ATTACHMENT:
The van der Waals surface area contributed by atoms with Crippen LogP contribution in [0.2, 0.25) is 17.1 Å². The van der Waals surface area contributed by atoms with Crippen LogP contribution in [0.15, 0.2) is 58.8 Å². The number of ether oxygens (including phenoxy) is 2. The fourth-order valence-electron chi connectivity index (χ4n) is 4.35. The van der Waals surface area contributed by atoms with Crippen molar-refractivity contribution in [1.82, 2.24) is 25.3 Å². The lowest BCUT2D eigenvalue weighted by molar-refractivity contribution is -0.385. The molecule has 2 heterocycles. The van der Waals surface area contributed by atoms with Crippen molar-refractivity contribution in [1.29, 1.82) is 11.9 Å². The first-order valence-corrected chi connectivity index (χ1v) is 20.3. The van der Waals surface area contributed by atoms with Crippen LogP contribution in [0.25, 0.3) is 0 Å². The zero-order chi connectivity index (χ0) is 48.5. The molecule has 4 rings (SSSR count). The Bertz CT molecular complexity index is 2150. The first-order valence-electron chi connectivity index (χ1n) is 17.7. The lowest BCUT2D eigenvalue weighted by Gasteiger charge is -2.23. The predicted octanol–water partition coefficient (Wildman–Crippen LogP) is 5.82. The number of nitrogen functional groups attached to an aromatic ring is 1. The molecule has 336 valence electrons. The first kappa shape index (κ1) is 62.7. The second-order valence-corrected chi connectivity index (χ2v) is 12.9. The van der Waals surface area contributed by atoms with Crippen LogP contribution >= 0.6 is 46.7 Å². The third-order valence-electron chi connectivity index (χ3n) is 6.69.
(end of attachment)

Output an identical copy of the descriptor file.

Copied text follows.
The van der Waals surface area contributed by atoms with Crippen LogP contribution in [0.2, 0.25) is 17.1 Å². The van der Waals surface area contributed by atoms with Crippen LogP contribution in [0.15, 0.2) is 58.8 Å². The number of ether oxygens (including phenoxy) is 2. The fourth-order valence-electron chi connectivity index (χ4n) is 4.35. The van der Waals surface area contributed by atoms with Crippen molar-refractivity contribution in [1.82, 2.24) is 25.3 Å². The lowest BCUT2D eigenvalue weighted by molar-refractivity contribution is -0.385. The molecule has 2 heterocycles. The van der Waals surface area contributed by atoms with Crippen molar-refractivity contribution in [1.29, 1.82) is 11.9 Å². The first-order valence-corrected chi connectivity index (χ1v) is 20.3. The van der Waals surface area contributed by atoms with Crippen LogP contribution in [0.25, 0.3) is 0 Å². The zero-order chi connectivity index (χ0) is 48.5. The molecule has 4 rings (SSSR count). The Bertz CT molecular complexity index is 2150. The first-order valence-electron chi connectivity index (χ1n) is 17.7. The lowest BCUT2D eigenvalue weighted by Gasteiger charge is -2.23. The predicted octanol–water partition coefficient (Wildman–Crippen LogP) is 5.82. The number of nitrogen functional groups attached to an aromatic ring is 1. The molecule has 336 valence electrons. The first kappa shape index (κ1) is 62.7. The second-order valence-corrected chi connectivity index (χ2v) is 12.9. The van der Waals surface area contributed by atoms with Crippen LogP contribution >= 0.6 is 46.7 Å². The third-order valence-electron chi connectivity index (χ3n) is 6.69.